‘His [Phillip’s ] failure to invite the French commander [La Perouse] there [Sydney Cove] reflect some fear that he might be known as a spy.’ Alan Frost, Arthur Phillip 1783-1814 His Voyaging, 

Until quite recently it was generally held Arthur Phillip was ‘plucked from obscurity’ to command the ‘First Fleet’. But like ‘amity and kindness’, Australia’s foundation myth of benign colonisation, nothing could be further from the truth.

Brazil would prove to be the key to the success of the ‘First Fleet’ voyage and Phillip was very familiar with Brazil. A decade earlier he had served there seconded to the Portuguese Navy. Fluent in Portuguese, the good relations he built during the fours (4) years spent in Rio de Janerio, did much to ensure voyage’s success.

‘During Lord Sydney’s time as secretary of state, the Home Office was a clearing house. Its jurisdiction included overseeing of naval officers involved in trade regulation, secret service and special projects. As a result Sydney crossed paths with three men who left their mark on history – Horotio Nelson, William Bligh and Arthur Phillip. Lord Sydney [the life and times of Tommy Townshend] Andrew Tink, 2011.

Arthur Phillip lived in a world of intrigue. In the 1770s jockeying for power between England and France, Spain, Portugal and the Dutch was intense.

‘Evan Nepean received ‘an astonishing promotion’ when Lord Shelburne appointed him as under-secretary of state to the Home Office during which time he began to specalize in intelligence’ Roger Knight, The Pursuit of Victory.

1773 – France: The Admiralty urgently needed intelligence on the disposition and ordnance of the French Navy. To that end  Phillip spent all of 1773 in France spying and reported his observations to the Admiralty.

Under Lord Sydney, the then Home Secretary, Phillip’s Secret Service payments were made through under-secretary Nepean.  Arthur Phillip and Evan Nepean, a naval officer turned politician, had known each other since the early 1770s.

1775-1783, America: The Home Office was charged with finding a place of exile for approximately 10,000 criminals sentenced ‘for transportation’ during the War of American Independence (1775-1783) and held-over either in England’s gaols or on decommissioned ships, prison hulks, moored along the Thames River.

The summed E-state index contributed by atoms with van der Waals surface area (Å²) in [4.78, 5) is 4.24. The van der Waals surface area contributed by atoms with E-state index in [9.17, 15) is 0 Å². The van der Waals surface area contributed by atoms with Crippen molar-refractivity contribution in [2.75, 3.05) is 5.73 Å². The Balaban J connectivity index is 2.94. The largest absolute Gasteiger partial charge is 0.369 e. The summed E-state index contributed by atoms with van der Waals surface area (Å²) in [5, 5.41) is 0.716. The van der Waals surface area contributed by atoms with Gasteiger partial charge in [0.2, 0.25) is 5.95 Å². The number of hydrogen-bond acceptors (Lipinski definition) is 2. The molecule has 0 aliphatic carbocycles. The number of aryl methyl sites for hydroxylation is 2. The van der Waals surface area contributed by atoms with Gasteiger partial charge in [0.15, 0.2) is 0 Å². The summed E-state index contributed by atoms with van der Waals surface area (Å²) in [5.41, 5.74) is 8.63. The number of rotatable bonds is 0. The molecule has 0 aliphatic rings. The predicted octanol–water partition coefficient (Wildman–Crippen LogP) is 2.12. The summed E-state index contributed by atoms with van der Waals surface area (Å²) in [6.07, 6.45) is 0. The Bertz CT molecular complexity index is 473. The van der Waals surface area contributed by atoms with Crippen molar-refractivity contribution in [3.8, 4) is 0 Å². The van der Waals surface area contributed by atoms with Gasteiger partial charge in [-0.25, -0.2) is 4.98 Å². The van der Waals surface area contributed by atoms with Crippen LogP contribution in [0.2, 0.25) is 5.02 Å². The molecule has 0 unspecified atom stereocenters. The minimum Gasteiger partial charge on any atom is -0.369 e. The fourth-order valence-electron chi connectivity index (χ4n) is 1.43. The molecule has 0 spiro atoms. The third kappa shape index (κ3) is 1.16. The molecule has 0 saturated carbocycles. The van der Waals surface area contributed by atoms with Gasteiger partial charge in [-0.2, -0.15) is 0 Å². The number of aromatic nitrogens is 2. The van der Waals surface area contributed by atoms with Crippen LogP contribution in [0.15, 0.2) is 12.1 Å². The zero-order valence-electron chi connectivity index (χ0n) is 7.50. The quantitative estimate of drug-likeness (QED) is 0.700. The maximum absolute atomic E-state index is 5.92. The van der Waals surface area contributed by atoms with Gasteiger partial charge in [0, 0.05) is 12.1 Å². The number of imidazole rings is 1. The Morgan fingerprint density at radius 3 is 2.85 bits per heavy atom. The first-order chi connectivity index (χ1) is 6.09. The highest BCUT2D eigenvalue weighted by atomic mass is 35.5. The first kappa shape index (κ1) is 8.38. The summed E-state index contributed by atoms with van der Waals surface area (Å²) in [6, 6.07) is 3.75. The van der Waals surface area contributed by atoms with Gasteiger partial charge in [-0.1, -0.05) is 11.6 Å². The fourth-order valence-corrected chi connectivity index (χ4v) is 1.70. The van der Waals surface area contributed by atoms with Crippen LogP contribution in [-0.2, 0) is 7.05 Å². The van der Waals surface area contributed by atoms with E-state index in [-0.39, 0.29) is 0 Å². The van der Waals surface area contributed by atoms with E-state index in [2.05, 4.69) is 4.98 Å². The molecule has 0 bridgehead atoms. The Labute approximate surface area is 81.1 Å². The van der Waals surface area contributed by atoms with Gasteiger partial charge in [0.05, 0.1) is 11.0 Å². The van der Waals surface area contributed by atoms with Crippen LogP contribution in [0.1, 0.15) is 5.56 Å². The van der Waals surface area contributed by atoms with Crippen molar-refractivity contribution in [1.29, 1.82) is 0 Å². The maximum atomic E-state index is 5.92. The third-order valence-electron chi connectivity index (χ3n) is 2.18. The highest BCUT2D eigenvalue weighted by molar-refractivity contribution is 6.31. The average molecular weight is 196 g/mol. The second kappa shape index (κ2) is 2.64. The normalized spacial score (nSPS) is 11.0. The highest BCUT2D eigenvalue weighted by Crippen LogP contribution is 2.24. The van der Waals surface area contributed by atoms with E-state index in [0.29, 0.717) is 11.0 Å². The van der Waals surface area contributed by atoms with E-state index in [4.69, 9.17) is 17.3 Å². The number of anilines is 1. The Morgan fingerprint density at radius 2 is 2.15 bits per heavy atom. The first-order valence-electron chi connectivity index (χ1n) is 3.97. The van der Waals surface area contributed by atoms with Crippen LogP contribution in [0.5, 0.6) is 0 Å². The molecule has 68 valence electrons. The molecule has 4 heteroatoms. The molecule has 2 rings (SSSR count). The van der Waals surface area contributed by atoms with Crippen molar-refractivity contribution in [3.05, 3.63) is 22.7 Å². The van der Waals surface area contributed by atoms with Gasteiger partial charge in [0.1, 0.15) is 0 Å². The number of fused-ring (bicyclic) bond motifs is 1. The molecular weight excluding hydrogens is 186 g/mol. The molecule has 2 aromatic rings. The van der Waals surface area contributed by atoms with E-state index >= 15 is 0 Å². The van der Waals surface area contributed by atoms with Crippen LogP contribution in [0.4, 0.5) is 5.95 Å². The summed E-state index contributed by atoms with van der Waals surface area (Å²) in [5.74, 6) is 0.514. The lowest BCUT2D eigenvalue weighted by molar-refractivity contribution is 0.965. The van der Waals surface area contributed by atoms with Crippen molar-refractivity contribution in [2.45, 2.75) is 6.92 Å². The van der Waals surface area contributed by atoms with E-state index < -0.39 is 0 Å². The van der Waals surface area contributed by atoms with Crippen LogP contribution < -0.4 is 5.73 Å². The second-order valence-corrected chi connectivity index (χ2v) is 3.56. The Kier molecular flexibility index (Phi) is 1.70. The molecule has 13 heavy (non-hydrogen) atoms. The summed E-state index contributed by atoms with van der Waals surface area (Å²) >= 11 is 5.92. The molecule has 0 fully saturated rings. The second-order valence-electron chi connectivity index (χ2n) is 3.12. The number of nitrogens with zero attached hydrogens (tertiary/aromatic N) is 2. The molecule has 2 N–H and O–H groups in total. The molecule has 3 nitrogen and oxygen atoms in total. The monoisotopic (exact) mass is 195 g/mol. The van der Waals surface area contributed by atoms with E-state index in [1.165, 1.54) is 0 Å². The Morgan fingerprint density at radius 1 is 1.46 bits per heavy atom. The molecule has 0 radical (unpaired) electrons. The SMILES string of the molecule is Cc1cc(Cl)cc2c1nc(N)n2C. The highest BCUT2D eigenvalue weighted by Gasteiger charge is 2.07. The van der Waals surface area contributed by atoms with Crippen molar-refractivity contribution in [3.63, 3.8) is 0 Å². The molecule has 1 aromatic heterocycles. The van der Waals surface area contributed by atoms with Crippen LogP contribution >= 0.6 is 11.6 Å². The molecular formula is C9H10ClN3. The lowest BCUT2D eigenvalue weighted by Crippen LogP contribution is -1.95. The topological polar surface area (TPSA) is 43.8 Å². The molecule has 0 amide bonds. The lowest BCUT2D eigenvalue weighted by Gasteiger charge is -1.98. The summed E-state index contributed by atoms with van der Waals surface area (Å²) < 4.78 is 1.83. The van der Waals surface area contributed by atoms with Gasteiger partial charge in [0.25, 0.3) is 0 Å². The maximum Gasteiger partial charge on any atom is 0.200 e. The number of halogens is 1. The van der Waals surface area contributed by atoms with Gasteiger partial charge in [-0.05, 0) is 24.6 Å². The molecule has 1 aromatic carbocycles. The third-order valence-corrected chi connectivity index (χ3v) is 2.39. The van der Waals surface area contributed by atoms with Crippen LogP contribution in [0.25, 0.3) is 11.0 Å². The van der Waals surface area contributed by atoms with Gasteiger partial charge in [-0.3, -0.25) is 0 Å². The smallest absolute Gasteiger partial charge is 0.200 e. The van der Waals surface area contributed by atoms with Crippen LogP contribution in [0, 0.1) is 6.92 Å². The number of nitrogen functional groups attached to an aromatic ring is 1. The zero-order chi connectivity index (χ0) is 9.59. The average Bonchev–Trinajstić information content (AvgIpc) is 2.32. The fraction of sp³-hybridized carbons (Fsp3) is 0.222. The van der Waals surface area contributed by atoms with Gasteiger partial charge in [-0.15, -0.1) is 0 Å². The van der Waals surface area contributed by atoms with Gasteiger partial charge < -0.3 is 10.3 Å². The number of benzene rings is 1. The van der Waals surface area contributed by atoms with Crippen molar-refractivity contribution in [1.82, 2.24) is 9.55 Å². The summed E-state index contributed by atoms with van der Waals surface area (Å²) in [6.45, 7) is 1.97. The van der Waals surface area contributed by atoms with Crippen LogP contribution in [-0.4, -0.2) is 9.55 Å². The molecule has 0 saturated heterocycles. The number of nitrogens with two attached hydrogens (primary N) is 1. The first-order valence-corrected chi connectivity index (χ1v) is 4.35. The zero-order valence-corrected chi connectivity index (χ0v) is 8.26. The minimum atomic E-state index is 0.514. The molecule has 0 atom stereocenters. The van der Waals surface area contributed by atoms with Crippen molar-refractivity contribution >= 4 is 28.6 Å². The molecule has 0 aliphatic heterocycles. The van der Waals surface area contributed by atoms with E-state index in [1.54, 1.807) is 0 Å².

1783 – Britain: In 1783 Britain lost the American War, her off-shore prison and thirteen (13) colonies: North and South Carolina, Connecticut, Delaware, Georgia, Maryland, Massachusetts, New York, New Jersey, New Hampshire, Pennsylvania, Rhode Island and Virginia.

1786 – August, Brazil: Arthur Phillip was ‘in the Brazils’ keeping track of Frenchman La Perouse, already on the high seas and making for New Holland, when informed of his selection to command a large expeditionary force of eleven (11) vessels into the Pacific and Southern Oceans.

The ‘First Fleet’ was a, two-for-the-price-of-one, venture. England having lost her American off-shore prison needed to get rid of a large army of convicted criminals; ‘out of this realm…beyond the seas…return impossible’

And England felt compelled to get to New Holland before France her traditional enemy. How better to do this than by implementing a traditional blend – one size fits all –  criminals as soldiers.

‘In writing of the recruitment of criminals into armed forces, Stephen Conway observed. ‘It was still found necessary periodically to clear both the putrid and congested gaols and the equally overcrowded and insanitary hulks’. Conway, cited, Alan Frost, Botany Bay Mirages, Oxford University Press, Melbourne, 1994

Phillip left Brazil and returned to England where he received a multitude of formal instructions relating to the invasion of New Holland.

1786 – 12 October, London: First and most important of these, was issued on 12 October 1786. They laid out the Crown’s intention regarding the island continent of New Holland, emphasising unequivocally, the military nature of the project.